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Decoupling of priming and microbial N mining during a short-term soil incubation
- Wild, Birgit, Li, Jian, Pihlblad, Johanna, Bengtson, Per, Rütting, Tobias
- Soil biology & biochemistry 2019 v.129 pp. 71-79
- carbon, chitin, depolymerization, ecosystems, enzymes, lignin, microorganisms, nitrogen, plants (botany), roots, soil, soil carbon, soil organic matter, soil respiration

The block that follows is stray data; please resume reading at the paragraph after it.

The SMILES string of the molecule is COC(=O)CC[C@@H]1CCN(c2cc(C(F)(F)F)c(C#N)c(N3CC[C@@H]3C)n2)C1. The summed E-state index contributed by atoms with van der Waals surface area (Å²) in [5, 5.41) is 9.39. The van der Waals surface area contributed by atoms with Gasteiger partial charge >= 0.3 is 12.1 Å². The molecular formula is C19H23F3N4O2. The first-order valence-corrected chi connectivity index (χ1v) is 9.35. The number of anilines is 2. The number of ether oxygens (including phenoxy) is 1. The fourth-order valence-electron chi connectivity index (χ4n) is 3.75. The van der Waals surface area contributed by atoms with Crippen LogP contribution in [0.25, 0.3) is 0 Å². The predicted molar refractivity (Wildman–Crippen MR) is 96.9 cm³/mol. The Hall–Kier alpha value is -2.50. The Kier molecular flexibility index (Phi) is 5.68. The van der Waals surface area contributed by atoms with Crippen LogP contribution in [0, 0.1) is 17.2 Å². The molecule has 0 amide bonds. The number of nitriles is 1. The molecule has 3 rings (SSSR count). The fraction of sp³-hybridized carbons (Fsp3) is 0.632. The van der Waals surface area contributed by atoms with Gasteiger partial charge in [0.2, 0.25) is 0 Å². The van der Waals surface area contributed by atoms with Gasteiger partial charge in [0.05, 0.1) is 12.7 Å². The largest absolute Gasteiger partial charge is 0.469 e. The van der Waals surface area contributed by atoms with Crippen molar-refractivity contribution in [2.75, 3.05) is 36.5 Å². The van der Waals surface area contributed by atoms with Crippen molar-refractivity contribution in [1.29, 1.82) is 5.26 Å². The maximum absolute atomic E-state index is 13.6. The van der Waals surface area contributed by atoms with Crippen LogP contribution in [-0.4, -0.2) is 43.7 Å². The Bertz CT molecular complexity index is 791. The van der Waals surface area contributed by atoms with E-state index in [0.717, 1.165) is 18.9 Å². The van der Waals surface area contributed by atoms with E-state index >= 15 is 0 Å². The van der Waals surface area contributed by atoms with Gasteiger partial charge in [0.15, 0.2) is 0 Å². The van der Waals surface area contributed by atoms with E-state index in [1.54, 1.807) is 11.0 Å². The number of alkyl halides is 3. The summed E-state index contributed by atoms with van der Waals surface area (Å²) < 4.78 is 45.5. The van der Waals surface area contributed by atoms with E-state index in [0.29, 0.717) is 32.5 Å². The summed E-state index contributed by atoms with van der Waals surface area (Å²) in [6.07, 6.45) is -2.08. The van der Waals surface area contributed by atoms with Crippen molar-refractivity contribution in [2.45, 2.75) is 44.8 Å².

- Soil carbon (C) and nitrogen (N) availability depend on the breakdown of soil polymers such as lignin, chitin, and protein that represent the major fraction of soil C and N but are too large for immediate uptake by plants and microorganisms. Microorganisms may adjust the production of enzymes targeting different polymers to optimize the balance between C and N availability and demand, and for instance increase the depolymerization of N-rich compounds when C availability is high and N availability low (“microbial N mining”). Such a mechanism could mitigate plant N limitation but also lie behind a stimulation of soil respiration frequently observed in the vicinity of plant roots (“priming effect”). We here compared the effect of increased C and N availability on the depolymerization of native bulk soil organic matter (SOM), and of 13C-enriched lignin, chitin, and protein added to the same soil in two complementary ten day microcosm incubation experiments. A significant reduction of chitin depolymerization (described by the recovery of chitin-derived C in the sum of dissolved organic, microbial and respired C) upon N addition indicated that chitin was degraded to serve as a microbial N source under low-N conditions and replaced in the presence of an immediately available alternative. Protein and lignin depolymerization in contrast were not affected by N addition. Carbon addition enhanced microbial N demand and SOM decomposition rates, but significantly reduced lignin, chitin, and protein depolymerization. Our findings contrast the hypothesis of increased microbial N mining as a key driver behind the priming effect and rather suggest that C addition promoted the mobilization of other soil C pools that replaced lignin, chitin, and protein as microbial C sources, for instance by releasing soil compounds from mineral bonds. We conclude that SOM decomposition is interactively controlled by multiple mechanisms including the balance between C vs N availability. Disentangling these controls will be crucial for understanding C and N cycling on an ecosystem scale.